Patatas bravas are a staple of tapas bars. And for good reason! No matter where you are from or what you grew up eating, it's hard to argue with a crispy fried potato and a good tomato-based dipping sauce. It's a comfortable foray into Spanish food for the uninitiated, but packed with a punch, heat-wise—hence the name, which literally means "fierce potatoes."
Of course, the best patatas bravas are going to be the ones you enjoy sitting at your favorite tapas bar where you don't have to lift a finger. Restaurants often fry them in duck fat, which brings a new level of luxury. But you can also make a great version at home with just a little effort. If you're planning a tapas party, this dish is almost a requirement.
When I'm making them for dinner, I serve them in a big bowl, family style, but when I'm having a summer shindig in my backyard and I want a fancier presentation, I like to stick the fried potato cubes on toothpicks for dipping in an authentic salsa brava (recipe included below). If you are cooking for an all-ages gathering, you can easily make this spicy dish more kid-friendly by serving them with a mild, classic ketchup or a mayonnaise-based sauce.
Patatas Bravas Recipe
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4 to 6 servings
- 3 Tbsp olive oil, plus additional
- 1/2 red or yellow onion
- 2 cloves garlic
- 2 cups canned tomatoes
- 6 oz jar piquillo peppers
- 2 Tbsp sherry vinegar
- 1/2 Tbsp sweet Spanish paprika
- 1/2 Tbsp hot Spanish paprika
- 4 large baking potatoes, e.g. Russet
- Dice half an onion and mince the garlic cloves. Heat 3 tablespoons of olive oil in a saucepan over medium heat until it starts to shimmer, then saute the garlic and onion for 5 minutes or until softened.
- Stir in tomatoes, peppers, sherry vinegar (or red wine vinegar, if that's what you have), and both kinds of paprika. Simmer for 2 minutes, then add salt to taste and remove from heat.
- Blend your salsa brava in a food processor, high-speed blender, or with an immersion blender until smooth. Set aside at least half an hour to let the flavors meld (refrigerate if not using right away).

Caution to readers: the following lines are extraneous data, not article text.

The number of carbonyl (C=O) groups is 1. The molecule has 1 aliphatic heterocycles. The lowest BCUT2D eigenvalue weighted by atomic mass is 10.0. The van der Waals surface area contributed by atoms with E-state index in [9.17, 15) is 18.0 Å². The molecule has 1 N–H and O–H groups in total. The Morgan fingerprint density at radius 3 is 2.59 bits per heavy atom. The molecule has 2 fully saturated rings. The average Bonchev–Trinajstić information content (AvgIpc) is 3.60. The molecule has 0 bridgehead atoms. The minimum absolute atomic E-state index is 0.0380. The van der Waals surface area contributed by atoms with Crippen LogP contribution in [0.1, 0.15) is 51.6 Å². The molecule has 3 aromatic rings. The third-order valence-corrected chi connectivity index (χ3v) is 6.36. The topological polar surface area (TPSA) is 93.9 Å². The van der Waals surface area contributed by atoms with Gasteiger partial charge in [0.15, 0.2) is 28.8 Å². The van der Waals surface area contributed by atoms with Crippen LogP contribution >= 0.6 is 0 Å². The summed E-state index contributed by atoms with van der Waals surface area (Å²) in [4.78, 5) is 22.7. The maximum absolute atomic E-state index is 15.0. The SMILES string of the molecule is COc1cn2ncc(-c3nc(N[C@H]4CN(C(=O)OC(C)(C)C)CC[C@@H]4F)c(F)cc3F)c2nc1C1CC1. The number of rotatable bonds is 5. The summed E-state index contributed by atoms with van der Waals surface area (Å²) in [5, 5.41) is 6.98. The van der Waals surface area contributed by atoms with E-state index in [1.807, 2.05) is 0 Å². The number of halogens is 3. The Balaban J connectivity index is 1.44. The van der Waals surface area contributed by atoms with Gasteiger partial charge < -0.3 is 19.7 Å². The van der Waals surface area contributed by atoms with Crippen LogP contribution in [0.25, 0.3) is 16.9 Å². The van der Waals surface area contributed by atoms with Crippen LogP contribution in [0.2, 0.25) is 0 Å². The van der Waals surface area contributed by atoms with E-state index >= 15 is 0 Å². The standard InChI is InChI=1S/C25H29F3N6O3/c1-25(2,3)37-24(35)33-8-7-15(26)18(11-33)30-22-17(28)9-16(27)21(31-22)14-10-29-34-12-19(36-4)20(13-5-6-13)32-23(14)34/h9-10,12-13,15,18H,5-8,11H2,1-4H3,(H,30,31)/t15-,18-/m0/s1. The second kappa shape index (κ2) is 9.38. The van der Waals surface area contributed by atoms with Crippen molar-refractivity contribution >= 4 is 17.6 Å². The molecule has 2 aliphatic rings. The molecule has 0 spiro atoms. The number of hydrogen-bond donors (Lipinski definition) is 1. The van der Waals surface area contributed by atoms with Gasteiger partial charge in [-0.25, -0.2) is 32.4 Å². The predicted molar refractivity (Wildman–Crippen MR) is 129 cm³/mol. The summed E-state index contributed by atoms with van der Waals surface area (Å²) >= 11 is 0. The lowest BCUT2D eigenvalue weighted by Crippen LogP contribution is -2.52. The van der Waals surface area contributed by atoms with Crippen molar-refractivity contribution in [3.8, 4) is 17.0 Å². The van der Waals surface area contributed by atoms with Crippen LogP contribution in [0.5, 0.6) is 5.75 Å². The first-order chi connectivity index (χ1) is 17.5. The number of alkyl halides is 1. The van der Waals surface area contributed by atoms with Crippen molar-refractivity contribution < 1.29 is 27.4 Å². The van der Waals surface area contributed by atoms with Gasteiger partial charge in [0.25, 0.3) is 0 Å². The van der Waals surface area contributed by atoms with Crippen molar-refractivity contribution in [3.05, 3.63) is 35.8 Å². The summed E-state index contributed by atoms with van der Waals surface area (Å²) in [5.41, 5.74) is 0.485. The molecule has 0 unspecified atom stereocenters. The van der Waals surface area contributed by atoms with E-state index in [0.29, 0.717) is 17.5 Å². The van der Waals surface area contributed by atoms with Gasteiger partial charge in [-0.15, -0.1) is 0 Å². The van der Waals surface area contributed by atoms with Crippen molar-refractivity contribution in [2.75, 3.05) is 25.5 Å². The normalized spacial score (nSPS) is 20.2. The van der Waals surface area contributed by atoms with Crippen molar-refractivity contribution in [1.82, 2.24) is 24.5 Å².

- Preheat oven to 375 degrees F and place a baking sheet in the oven to warm.
- Bring a large pot of water to a boil. Meanwhile, peel your potatoes and cut them into approximate cubes, about one-inch square. Don't worry too much about the shape; rustic is fine, we just want them to cook evenly.
- Heavily salt the water and wait for it to come back to a boil before adding the potato cubes. Parboil for around 10-15 minutes or until they are almost tender but still firm in the middle and holding their shape. Drain well.
- Heat olive oil in the bottom of a heavy skillet (oil should be 1-2 inches deep). When the oil begins to shimmer, fry the drained potato cubes just until golden brown on all sides, about 10-15 minutes. Sprinkle salt over the potatoes while they are cooking. Drain on a paper towel-lined plate.
- Carefully remove the hot baking sheet from your preheated oven. Transfer fried potatoes onto it, distribute them into an even layer, and put them into the oven for 10 minutes, or until perfectly crisp.
- Serve potatoes with the spicy tomato sauce drizzled on top, or on toothpicks with the salsa brava as a dipping sauce.
Spicy Aioli Dipping Sauce
Different regions of Spain serve this dish with different sauces. A spicy tomato-based aioli is a popular alternative to the traditional salsa brava. You can whip one up in no time with premade mayo from a jar.
- Reduce oil for sauteeing garlic and onion to 1 Tbsp.
- Add 3/4 cup mayonnaise, regular or reduced fat.
- Prepare sauce according to the salsa brava recipe above.
- After pureeing, add mayo and combine thoroughly.
- Readjust the salt and add a splash of hot sauce if desired.
- During tomato season, use fresh instead of canned. Roast them in the oven first to develop extra flavor and sweetness. Dump them, juice and all, into the blender with your other salsa ingredients.
- Try roasting red bell peppers for your sauce instead of jarred piquillos. You can do this either in the oven (which is efficient if you're also doing tomatoes) or on the top of a gas burner, peeling most of the charred skin off before you puree.
- Experiment with whole hot peppers as a substitute for some or all of the dried pimentón (paprika) in the original recipe. See the video below for a version with two small red cayenne peppers, which the chef sautees with onions and garlic.